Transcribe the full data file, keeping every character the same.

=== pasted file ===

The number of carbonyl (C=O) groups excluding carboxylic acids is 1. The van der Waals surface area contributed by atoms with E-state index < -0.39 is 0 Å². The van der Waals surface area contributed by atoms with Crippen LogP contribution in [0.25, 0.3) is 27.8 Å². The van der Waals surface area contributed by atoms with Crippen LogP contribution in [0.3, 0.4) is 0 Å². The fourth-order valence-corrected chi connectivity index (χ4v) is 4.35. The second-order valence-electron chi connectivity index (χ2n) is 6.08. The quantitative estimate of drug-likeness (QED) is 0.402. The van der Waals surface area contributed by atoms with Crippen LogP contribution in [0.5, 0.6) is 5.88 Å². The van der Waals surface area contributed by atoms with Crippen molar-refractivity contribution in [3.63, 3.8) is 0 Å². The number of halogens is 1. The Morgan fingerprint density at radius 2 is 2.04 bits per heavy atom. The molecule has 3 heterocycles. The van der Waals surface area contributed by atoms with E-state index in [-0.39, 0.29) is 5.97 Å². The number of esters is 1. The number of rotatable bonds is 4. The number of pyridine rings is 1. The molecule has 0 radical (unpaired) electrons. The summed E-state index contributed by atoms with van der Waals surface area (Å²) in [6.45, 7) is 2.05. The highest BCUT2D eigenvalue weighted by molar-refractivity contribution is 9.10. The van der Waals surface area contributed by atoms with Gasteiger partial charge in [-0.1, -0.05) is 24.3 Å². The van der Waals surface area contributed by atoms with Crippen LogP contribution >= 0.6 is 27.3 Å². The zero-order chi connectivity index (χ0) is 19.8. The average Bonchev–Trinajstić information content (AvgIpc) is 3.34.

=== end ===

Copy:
The number of carbonyl (C=O) groups excluding carboxylic acids is 1. The van der Waals surface area contributed by atoms with E-state index < -0.39 is 0 Å². The van der Waals surface area contributed by atoms with Crippen LogP contribution in [0.25, 0.3) is 27.8 Å². The van der Waals surface area contributed by atoms with Crippen LogP contribution in [0.3, 0.4) is 0 Å². The fourth-order valence-corrected chi connectivity index (χ4v) is 4.35. The second-order valence-electron chi connectivity index (χ2n) is 6.08. The quantitative estimate of drug-likeness (QED) is 0.402. The van der Waals surface area contributed by atoms with Crippen LogP contribution in [0.5, 0.6) is 5.88 Å². The van der Waals surface area contributed by atoms with Crippen molar-refractivity contribution in [3.63, 3.8) is 0 Å². The number of halogens is 1. The Morgan fingerprint density at radius 2 is 2.04 bits per heavy atom. The molecule has 3 heterocycles. The van der Waals surface area contributed by atoms with E-state index in [-0.39, 0.29) is 5.97 Å². The number of esters is 1. The number of rotatable bonds is 4. The number of pyridine rings is 1. The molecule has 0 radical (unpaired) electrons. The summed E-state index contributed by atoms with van der Waals surface area (Å²) in [6.45, 7) is 2.05. The highest BCUT2D eigenvalue weighted by molar-refractivity contribution is 9.10. The van der Waals surface area contributed by atoms with Gasteiger partial charge in [-0.1, -0.05) is 24.3 Å². The van der Waals surface area contributed by atoms with Crippen LogP contribution >= 0.6 is 27.3 Å². The zero-order chi connectivity index (χ0) is 19.8. The average Bonchev–Trinajstić information content (AvgIpc) is 3.34.